Sliding Fee Discount Program

In this section:

Primary Reviewer: Fiscal Expert

Secondary Reviewer: Governance/Administrative Expert

Authority: Section 330(k)(3)(G) of the Public Health Service (PHS) Act; 42 CFR 51c.303(f), 42 CFR 51c.303(g), 42 CFR 51c.303(u), 42 CFR 56.303(f), 42 CFR 56.303(g), and 42 CFR 56.303(u)

Health Center Program Compliance Manual Related Considerations

Document Checklist for Health Center Staff

Demonstrating Compliance

Select each element below for the corresponding text of the element, site visit team methodology, and site visit finding questions.

Footnotes

1. A health center’s SFDP consists of the schedule of discounts that is applied to the fee schedule and adjusts fees based on the patient’s ability to pay. A health center’s SFDP also includes the related policies and procedures for determining sliding fee eligibility and applying sliding fee discounts.

2. See [Health Center Program Compliance Manual] Chapter 4: Required and Additional Health Services for more information on requirements for services within the scope of the project.

3. A distinct fee is a fee for a specific service or set of services, which is typically billed for separately within the local health care market.

4. Income is defined as earnings over a given period of time used to support an individual/household unit based on a set of criteria of inclusions and exclusions. Income is distinguished from assets, as assets are a fixed economic resource while income is comprised of earnings.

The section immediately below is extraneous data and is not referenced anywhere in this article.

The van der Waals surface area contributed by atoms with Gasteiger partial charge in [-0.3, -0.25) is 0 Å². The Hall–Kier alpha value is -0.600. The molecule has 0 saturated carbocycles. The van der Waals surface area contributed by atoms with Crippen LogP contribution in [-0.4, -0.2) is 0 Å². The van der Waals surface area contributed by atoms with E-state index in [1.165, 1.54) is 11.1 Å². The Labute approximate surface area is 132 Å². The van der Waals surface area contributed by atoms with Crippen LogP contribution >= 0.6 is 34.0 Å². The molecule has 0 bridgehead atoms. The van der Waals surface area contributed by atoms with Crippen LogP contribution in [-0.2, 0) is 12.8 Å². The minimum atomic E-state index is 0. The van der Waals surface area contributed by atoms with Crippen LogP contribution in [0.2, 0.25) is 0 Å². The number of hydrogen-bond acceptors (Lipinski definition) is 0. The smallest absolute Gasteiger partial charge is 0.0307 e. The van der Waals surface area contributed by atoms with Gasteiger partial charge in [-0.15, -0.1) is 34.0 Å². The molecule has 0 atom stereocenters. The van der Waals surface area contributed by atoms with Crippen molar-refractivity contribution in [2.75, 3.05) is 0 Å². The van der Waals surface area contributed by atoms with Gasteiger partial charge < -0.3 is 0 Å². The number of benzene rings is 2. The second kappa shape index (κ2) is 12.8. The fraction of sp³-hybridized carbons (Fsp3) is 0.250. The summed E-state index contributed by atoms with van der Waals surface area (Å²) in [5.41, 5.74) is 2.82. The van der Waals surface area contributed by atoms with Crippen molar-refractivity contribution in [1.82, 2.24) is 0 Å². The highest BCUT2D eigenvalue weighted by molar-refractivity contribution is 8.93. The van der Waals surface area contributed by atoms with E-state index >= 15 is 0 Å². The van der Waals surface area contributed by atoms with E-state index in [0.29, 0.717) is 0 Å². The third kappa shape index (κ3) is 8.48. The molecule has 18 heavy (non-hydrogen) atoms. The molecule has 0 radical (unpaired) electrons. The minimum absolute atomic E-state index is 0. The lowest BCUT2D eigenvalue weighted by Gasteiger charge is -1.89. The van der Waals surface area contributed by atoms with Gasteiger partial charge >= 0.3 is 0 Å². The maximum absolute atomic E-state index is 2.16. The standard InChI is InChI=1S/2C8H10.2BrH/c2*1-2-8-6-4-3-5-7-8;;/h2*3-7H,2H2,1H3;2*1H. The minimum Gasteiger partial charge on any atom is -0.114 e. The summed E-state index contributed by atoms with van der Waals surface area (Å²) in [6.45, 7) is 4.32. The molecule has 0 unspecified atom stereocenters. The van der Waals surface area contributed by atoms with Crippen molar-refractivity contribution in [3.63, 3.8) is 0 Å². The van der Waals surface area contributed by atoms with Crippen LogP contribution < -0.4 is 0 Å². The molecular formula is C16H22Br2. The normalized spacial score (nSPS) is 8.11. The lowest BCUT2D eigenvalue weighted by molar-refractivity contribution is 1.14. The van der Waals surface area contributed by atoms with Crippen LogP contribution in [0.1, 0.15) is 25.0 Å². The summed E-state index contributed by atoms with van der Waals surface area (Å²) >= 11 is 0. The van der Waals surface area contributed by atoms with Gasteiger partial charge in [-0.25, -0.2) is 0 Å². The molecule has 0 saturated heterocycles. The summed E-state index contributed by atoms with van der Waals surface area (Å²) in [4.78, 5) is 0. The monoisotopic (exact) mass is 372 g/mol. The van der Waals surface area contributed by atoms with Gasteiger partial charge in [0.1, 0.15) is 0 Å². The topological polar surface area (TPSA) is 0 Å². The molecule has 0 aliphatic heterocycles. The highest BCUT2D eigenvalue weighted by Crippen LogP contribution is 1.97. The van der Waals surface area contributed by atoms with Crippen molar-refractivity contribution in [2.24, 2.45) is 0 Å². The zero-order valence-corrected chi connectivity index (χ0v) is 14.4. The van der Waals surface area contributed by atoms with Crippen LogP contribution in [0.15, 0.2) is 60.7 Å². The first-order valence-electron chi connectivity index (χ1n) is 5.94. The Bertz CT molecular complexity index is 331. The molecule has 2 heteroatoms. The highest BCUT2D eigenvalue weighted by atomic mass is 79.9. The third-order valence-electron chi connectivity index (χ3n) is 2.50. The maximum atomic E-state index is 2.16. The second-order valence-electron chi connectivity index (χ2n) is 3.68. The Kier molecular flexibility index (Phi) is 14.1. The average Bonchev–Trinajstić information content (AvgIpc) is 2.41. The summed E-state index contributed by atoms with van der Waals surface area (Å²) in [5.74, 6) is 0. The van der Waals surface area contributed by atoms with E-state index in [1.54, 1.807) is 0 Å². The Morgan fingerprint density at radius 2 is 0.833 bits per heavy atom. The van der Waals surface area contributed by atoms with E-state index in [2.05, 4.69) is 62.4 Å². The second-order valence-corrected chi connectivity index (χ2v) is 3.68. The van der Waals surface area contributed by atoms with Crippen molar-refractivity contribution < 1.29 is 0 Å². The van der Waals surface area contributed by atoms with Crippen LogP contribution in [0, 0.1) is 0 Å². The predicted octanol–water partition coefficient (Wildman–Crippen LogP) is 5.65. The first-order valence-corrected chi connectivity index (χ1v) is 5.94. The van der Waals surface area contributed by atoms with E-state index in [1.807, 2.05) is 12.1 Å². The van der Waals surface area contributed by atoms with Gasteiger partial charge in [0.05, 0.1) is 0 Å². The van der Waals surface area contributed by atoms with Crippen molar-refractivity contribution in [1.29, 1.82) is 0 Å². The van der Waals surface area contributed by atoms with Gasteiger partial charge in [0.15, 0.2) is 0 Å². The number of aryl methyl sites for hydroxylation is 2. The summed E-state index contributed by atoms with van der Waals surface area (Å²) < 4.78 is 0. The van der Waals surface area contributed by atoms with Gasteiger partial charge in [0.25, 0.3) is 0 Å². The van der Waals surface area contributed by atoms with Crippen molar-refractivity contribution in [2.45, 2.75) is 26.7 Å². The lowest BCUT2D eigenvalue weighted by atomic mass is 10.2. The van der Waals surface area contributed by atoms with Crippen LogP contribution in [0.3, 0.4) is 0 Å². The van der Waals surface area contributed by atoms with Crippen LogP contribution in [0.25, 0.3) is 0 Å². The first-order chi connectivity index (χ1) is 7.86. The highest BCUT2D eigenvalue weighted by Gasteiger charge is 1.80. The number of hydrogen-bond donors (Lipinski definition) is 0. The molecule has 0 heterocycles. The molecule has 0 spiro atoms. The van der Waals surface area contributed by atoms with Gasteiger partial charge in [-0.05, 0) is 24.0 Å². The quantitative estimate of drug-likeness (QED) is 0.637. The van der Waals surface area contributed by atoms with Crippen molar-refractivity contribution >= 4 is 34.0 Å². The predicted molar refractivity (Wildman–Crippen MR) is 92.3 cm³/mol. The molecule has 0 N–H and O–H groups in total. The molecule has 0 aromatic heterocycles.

5. Nominal charges are not “minimum fees,” “minimum charges,” or “co-pays.”

6. For example, a SFDS with discount pay classes of 101 percent to 125 percent of the FPG, 126 percent to 150 percent of the FPG, 151 percent to 175 percent of the FPG, 176 percent to 200 percent of the FPG, and over 200 percent of the FPG would have four discount pay classes between 101 percent and 200 percent of the FPG.

7. See [Health Center Program Compliance Manual] Chapter 16: Billing and Collections, if the health center has access to other grants or subsidies that support patient care.

8. For example, an insured patient receives a health center service for which the health center has established a fee of $80, per its fee schedule. Based on the patient’s insurance plan, the co-pay would be $60 for this service. The health center also has determined, through an assessment of income and family size, that the patient’s income is 150 percent of the FPG and thus qualifies for the health center’s SFDS. Under the SFDS, a patient with an income at 150 percent of the FPG would receive a 50 percent discount of the $80 fee, resulting in a charge of $40 for this service. Rather than the $60 co-pay, the health center would charge the patient no more than $40 out-of-pocket, consistent with its SFDS, as long as this is not precluded or prohibited by the applicable insurance contract.

9. Such limitations may be specified by applicable federal or state programs, or private payor contracts.

Date Last Reviewed: